Dead people’s ashes cannot be exhumed to make jewellery, a church court has ruled, after a grieving widow wished to extract a teaspoonful of her late husband’s in order to create a ring.
In one of the more bizarre cases heard before the Church of England’s Consistory Court, a widow pleaded with a judge to allow the exhumation of the ashes of her husband, a “good man” who died 16 years ago shortly after the family moved into their “dream home”.
This was in order to use them to create a gemstone “tribute ring” made of ashes mixed with coloured glass crystals as a “memento” for her daughter.
However despite the pleas from the family – none of whom have been identified in court documents -, the Church of England refused permission for the requested exhumation.
The man died an “untimely death” at the age of 38 leaving behind a son of 14 and a daughter of seven. His ashes were buried in a Yorkshire cemetery.
His widow asked the court for consent “to open the casket to take out a teaspoonful of her husband’s ashes and then closing the casket and putting it back”
She said this would enable the carbon from the ashes to be transformed into a gem which could be mounted on a ring for her now 23-year-old daughter who has never come to terms with the death of her father.
In a letter to the court she said that her daughter had asked to have a ring made from her father’s ashes and said : “As her mother, I know this would mean so much to her.”
She added that she was sure that the dead man “would want us to do this for his beloved daughter who was only seven years old when her dad passed.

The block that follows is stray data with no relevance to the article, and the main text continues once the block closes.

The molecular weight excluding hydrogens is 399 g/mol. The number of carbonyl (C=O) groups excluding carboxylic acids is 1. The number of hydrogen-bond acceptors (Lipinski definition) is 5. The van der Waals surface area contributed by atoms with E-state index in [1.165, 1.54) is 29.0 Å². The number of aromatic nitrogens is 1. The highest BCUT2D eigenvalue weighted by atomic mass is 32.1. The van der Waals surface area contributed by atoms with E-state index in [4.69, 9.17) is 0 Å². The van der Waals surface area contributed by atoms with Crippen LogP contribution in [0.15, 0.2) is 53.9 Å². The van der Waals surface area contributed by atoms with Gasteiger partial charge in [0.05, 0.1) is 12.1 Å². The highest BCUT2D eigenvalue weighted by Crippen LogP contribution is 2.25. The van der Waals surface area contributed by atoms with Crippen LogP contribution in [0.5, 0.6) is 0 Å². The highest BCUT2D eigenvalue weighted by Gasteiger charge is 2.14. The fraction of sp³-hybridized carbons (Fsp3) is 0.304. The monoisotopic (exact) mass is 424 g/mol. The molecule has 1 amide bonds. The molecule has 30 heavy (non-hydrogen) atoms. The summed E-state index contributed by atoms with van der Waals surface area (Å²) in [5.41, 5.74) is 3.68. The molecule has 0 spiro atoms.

“She would love to have a memento made from his ashes in memory of her dad. This would make her very happy indeed,” she said.
Commenting on the idea of having ashes of the dead turned into jewellery, Mark Hill QC, Chancellor of the Diocese of Leeds in his role as a judge of the Consistory Court said: “Some may find this practice distasteful.
“Some may think it does not sit easily with Christian teaching on the body, the soul and the hope of resurrection.
“Some may think wearing a burnt fragment of the remains of a loved one to be mawkish, whereas for others a genuine and abiding sense of comfort may be derived from the symbolism and personal connection.”
He continued: “I am satisfied that the petitioner is sincerely motivated in her wish to honour her late husband, a good and decent man, and to try and ease the burden of grief and sadness for her daughter who was aged seven when her father died.
“The hope is that the physical proximity of a tangible part of her late father will serve as an abiding memory of a man who she never really got to know.”
Mr Hill said that he had “the greatest of sympathy” for the family, but added that he did not consider the facts of the case were exceptional enough to “rebut the strong legal and doctrinal presumption against the disturbance of human remains.”
The Consistory Court rarely grants permission for exhumation, with the Church of England decreeing that a final resting place must be just that unless there are exceptional circumstances
“If changing fashions of mourning and the availability of alternative uses for cremated ashes were to justify the routine exhumation of human remains, the finality of Christian burial would be stripped of all its meaning,” he added.
Written by: Gabriella Swerling